Out There Festival 2019 Continues with Perspectives from Abroad that Revisit the 1980s


Photo by Gustavo Gavotti.

The Walker Art Center’s annual Out There Festival of Performance Alternatives is always an out-of-the-box opportunity to see performance art from far outside the Twin Cities. And if you’re familiar with the Walker at all, you know not to expect conventionality. Out There deliberately pushes boundaries and its transgressive track record demonstrates that. This year’s festival title says it all: “Transnational/Transdisciplinary”.  The final two works are rooted in quintessentially seismic events of the 1980s.

Berlin, Zvizdal. Photo: © Berlin

Berlin: Zvizdal (Cheronbyl; so far -so close ) probes the feelings and the reasoning of Petro and Nadia Lubenoc, an actual elderly couple who refuse to leave the Chernobyl area. In 1986, in the town of Pripyat in Soviet Ukraine, one of the worst nuclear power plant catastrophes in history happened. A lethal amount of radioactive particles were released because a reactor had not been encased by a hard containment vessel. Secrecy and rumors of intentional mishandling are often attributed to the disaster. Great environmental damage was done. Radionuclides were later found in milk, meat, fish, and wood. Thyroid cancer and leukemia were and have been suffered by people in the region. Berlin combines documentary with theatrical installation in a presentational form. Jan. 24-26.

Photo by Tristram Kenton.

Buenos Aires-based performance artist, Lola Arias takes on the haunting effects of the buried and the hidden in Minefield. The audience is made to consider not only land mines as a form of weaponry, but as a metaphor for those land mines anchored in the psyches of soldiers and civilians who have experienced the tumult of war. Aria uses expererimental techniques with six Argentinian and six British military veterans who fought on both sides of the 1982 Falklands/Malvinas War. This event was the controversial conflict that put Prime Minister Margaret Thatcher at the center of the world geopolitical stage, and for better or for worse (depending on your perspective), made her a legend. The war also divided the United Kingdom in a way comparable to how the wars the US has fought in Iraq and Afghanistan have done. Minefield has received considerable acclaim internationally. Jan. 31-Feb. 2.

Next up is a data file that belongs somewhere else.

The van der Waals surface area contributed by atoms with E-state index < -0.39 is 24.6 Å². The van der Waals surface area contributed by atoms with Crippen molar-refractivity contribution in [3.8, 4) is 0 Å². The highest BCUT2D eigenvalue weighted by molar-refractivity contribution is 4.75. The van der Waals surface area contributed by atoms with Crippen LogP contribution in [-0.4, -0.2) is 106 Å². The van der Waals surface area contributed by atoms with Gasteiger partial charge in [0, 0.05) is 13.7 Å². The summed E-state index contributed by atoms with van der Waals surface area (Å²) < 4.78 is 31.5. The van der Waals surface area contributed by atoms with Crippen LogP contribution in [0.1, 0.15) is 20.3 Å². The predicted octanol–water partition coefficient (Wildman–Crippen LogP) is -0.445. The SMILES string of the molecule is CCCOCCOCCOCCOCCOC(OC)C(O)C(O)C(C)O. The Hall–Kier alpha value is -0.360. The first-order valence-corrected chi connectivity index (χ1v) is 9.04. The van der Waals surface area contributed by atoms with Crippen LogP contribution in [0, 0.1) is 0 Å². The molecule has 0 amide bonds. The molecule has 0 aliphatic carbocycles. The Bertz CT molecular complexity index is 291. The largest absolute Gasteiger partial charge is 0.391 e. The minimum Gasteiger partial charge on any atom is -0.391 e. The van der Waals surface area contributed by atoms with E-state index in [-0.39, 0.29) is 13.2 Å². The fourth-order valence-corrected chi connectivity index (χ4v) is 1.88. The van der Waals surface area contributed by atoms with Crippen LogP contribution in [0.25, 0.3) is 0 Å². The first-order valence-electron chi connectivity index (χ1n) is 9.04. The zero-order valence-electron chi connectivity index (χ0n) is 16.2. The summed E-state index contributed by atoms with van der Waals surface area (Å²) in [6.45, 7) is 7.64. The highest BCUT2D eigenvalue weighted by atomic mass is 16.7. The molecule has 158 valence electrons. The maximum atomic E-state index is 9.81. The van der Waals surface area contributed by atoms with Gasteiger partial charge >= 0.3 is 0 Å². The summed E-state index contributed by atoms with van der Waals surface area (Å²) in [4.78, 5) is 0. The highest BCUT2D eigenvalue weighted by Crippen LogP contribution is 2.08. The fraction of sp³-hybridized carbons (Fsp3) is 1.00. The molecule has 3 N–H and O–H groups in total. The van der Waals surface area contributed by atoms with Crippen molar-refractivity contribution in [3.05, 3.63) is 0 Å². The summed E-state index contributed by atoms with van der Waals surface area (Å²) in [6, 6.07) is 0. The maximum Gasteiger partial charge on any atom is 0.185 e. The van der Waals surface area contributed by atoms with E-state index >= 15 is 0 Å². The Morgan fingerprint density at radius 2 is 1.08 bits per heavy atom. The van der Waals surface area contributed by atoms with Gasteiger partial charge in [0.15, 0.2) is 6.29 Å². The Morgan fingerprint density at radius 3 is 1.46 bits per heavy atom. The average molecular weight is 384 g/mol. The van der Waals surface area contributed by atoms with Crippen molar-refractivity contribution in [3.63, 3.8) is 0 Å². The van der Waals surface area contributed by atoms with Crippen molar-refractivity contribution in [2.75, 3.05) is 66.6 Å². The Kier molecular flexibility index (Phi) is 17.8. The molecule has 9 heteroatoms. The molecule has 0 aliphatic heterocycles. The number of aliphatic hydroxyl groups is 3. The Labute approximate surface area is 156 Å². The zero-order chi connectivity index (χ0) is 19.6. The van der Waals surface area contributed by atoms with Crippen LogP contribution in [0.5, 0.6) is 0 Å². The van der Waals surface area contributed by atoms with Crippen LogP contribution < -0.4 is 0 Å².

Out There 2019: Transnational/Transdisciplinary
Through Feb. 2
Walker Art Center, 725 Vineland Place., Minneapolis

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